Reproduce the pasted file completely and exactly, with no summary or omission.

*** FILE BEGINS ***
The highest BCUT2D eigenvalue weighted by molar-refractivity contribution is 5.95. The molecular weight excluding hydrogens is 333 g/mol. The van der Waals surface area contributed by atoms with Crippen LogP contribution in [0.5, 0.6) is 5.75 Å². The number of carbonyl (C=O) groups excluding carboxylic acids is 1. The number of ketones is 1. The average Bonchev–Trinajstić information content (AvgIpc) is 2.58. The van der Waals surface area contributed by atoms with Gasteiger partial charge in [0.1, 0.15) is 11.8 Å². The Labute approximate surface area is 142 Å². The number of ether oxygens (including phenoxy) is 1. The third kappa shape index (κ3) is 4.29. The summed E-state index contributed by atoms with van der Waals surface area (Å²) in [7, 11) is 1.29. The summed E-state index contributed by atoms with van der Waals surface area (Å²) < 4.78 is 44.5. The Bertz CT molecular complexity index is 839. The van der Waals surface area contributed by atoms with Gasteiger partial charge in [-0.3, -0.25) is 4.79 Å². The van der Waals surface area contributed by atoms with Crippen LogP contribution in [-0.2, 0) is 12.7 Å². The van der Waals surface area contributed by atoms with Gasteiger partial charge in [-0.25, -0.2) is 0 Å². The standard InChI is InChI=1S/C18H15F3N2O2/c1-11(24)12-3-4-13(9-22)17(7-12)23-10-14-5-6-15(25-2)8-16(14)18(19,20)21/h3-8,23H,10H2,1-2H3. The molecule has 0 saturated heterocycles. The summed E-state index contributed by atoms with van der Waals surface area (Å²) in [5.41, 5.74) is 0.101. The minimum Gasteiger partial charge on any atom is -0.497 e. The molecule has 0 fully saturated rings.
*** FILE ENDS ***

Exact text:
The highest BCUT2D eigenvalue weighted by molar-refractivity contribution is 5.95. The molecular weight excluding hydrogens is 333 g/mol. The van der Waals surface area contributed by atoms with Crippen LogP contribution in [0.5, 0.6) is 5.75 Å². The number of carbonyl (C=O) groups excluding carboxylic acids is 1. The number of ketones is 1. The average Bonchev–Trinajstić information content (AvgIpc) is 2.58. The van der Waals surface area contributed by atoms with Gasteiger partial charge in [0.1, 0.15) is 11.8 Å². The Labute approximate surface area is 142 Å². The number of ether oxygens (including phenoxy) is 1. The third kappa shape index (κ3) is 4.29. The summed E-state index contributed by atoms with van der Waals surface area (Å²) in [7, 11) is 1.29. The summed E-state index contributed by atoms with van der Waals surface area (Å²) < 4.78 is 44.5. The Bertz CT molecular complexity index is 839. The van der Waals surface area contributed by atoms with Gasteiger partial charge in [-0.3, -0.25) is 4.79 Å². The van der Waals surface area contributed by atoms with Crippen LogP contribution in [-0.2, 0) is 12.7 Å². The van der Waals surface area contributed by atoms with Gasteiger partial charge in [-0.25, -0.2) is 0 Å². The standard InChI is InChI=1S/C18H15F3N2O2/c1-11(24)12-3-4-13(9-22)17(7-12)23-10-14-5-6-15(25-2)8-16(14)18(19,20)21/h3-8,23H,10H2,1-2H3. The molecule has 0 saturated heterocycles. The summed E-state index contributed by atoms with van der Waals surface area (Å²) in [5.41, 5.74) is 0.101. The minimum Gasteiger partial charge on any atom is -0.497 e. The molecule has 0 fully saturated rings.